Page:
Financial disclosure is paramount in filing a bankruptcy petition and can impact the chances of a discharge. In re Lana shows us that the trustee is always looking, even post discharge, for undisclosed assets and why it is important to disclose any potential lawsuit or settlement in your Schedule A/B. Today’s article will touch on personal injury claims and how they fit into the bankruptcy estate.
Occasionally someone will receive money or property after filing bankruptcy from an injury claim. Sometimes the filer can keep it, sometimes they can’t. Whether a debtor gets to keep the money or property depends on the type of property or settlement, the date of the claim, the state’s exemption laws, and if you filed a Ch 7 or Ch 13. In Kansas, Workman’s Compensation claims might be property of the estate but they are entirely exempt from seizure by the bankruptcy trustee. However, most other personal injury claims are not exempt.
If you are or think you might be involved in a personal injury claim, you need to let your attorney know and disclose the claim in your bankruptcy petition. Failure to disclose a potential claim can lead to criminal liability, you may not be able to pursue your claim, or the trustee can get the money back from you. You could also have your discharge revoked. It is impossible to discuss every detail in this article as each case is different, but I will try to highlight things the court may look at when determining if the settlement is part of the bankruptcy estate. The best way to protect the claim is to consult with your attorney on the best way to proceed.
Is the settlement part of the bankruptcy estate? Depends on if Ch 7 or Ch 13 case
In Ch 7 cases, assets that exist as of the date of the bankruptcy petition filing become part of the estate and may be distributed to creditors. This means if you are in a personal injury lawsuit before you file the petition, the settlement from the lawsuit may become part of the estate, even if you have not received it yet. It also means that if a personal injury accident occurred before filing and you had a right to sue, but haven’t yet, it could become part of the estate. If the accident occurred after the filing of the petition it will not be property of the estate and therefore not seized by the bankruptcy trustee.
In Ch 13 cases, assets that you receive after you file the petition, but while you are completing your plan are part of the bankruptcy estate and may be used to pay your creditors. You are required to disclose the personal injury lawsuit to the bankruptcy court, your bankruptcy attorney, and your personal injury attorney will need to contact your bankruptcy attorney if they do not know how to proceed. We will discuss in a later the procedure personal injury attorneys must follow when representing a client involved in a bankruptcy.
Facts of In re Lana
Debtors filed a chapter 13 petition 7 years ago, completed their plan payments, and received a discharge. A year after their discharge, the US Trustee filed a motion to reopen the debtor’s case. The Trustee alleged one of the debtors had underwent a surgery before the bankruptcy petition was filed and is entitled to receive the proceeds of a personal injury settlement stemming from that surgery, worth roughly $7500.
How did the trustee find out about the settlement?
This particular personal injury claim was a class action transvaginal mesh lawsuit. After a class-action lawsuit is resolved, a claims administrator often handles the administration process in compliance with the court ordered settlement agreement. When the administrator is distributing settlement awards, they often look to see if any recipients have filed a bankruptcy in the past 8 years before distributing the settlement. If they come across a recipient that has filed a bankruptcy, the administrator gives notice to the trustees office to notify them of the settlement.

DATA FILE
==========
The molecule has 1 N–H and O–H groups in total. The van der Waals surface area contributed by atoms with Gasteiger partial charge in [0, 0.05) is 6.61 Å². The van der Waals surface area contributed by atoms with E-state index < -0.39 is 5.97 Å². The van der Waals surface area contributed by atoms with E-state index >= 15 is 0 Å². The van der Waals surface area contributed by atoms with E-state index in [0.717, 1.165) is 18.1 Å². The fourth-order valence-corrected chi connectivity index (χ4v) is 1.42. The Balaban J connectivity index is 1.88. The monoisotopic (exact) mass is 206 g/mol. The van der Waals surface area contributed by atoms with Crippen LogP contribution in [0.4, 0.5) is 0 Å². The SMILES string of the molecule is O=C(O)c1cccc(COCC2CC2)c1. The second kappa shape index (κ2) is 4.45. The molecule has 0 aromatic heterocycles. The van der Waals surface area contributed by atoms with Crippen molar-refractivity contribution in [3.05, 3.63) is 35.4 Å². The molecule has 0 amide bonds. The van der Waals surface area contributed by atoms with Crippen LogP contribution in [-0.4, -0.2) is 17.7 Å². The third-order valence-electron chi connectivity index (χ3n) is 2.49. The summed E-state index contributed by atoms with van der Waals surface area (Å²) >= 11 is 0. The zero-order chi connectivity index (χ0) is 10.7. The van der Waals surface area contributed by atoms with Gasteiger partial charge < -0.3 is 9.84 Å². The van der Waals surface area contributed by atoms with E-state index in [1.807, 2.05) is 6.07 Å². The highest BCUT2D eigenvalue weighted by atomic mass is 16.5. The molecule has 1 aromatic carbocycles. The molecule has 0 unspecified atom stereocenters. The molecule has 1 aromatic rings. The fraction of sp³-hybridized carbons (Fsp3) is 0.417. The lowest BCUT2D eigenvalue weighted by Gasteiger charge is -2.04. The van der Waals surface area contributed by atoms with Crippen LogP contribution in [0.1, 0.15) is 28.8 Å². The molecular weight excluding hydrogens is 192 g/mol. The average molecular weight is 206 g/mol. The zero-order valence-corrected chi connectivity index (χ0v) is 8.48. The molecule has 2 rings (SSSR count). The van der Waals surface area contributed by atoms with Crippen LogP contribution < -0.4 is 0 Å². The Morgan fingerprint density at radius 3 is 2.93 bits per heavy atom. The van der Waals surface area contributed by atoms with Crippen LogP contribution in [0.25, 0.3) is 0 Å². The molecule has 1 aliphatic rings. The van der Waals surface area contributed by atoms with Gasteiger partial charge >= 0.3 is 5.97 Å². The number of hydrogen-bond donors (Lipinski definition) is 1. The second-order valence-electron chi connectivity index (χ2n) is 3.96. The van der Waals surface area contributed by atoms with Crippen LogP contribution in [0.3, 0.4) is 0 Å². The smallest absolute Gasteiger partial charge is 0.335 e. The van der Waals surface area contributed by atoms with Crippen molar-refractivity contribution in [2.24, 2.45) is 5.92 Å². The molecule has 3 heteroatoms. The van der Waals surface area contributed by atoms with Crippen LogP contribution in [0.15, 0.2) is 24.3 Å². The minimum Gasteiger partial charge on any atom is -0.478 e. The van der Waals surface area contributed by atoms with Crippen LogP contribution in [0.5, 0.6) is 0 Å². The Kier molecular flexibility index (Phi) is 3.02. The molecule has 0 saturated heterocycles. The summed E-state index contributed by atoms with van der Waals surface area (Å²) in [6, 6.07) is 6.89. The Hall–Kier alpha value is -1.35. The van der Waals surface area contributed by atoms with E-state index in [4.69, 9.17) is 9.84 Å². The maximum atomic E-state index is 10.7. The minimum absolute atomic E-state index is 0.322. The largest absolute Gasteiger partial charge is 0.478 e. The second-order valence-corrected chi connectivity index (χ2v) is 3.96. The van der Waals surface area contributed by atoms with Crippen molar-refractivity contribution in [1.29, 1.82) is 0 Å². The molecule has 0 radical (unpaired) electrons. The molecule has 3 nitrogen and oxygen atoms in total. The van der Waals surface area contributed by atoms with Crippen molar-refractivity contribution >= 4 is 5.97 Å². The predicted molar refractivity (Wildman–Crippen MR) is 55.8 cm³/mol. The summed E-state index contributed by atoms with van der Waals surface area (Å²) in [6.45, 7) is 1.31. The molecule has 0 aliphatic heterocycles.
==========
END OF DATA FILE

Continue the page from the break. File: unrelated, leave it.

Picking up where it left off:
Is this particular settlement part of the estate?
Sometimes people do not even know they are part of a class action lawsuit until the case has been settled. The court in Kansas notes that the awareness of the injury and when the debtor joined the class action are part of determining whether or not the claim is part of the bankruptcy estate. The trustee must include specific facts that indicate the settlement is property of the estate and what it wants in this specific situation. For example, the court would like to know: what the net settlement amount would be, when the debtor discovered the injury and when she filed her claim, and what does the trustee want in this situation (turnover, revocation of discharge?). Here, those questions were not answered and the court was unable to make a determination on information they did not have.
The trustee must endure a hard path to reopen a completed chapter 13 case that has already been discharged. In this case, a modification of a plan this late is probably not possible, and the court notes the 10th circuit has not addressed this timing issue. Other circuits have stated that if a debtor has paid his plan balance the trustee cannot modify the plan to account for newly acquired funds.
Under different facts, if the bankruptcy case has not been closed, the trustee can request to modify the plan and include the settlement to pay your creditors. You normally can retain funds for future medical expenses and you might have some ability to retain funds that are exempt (75% for lost wages) and in some cases the chapter 13 trustee will have a standard policy about retention of personal injury claims.
Always make sure you have disclosed any potential personal injury claims you might have to your attorney so they can notify the court and the trustee. If you have questions about bankruptcy or you need more information please reach out to our office for a free consultation. We have bankruptcy attorneys in Wichita, Topeka, Lawrence and Overland Park.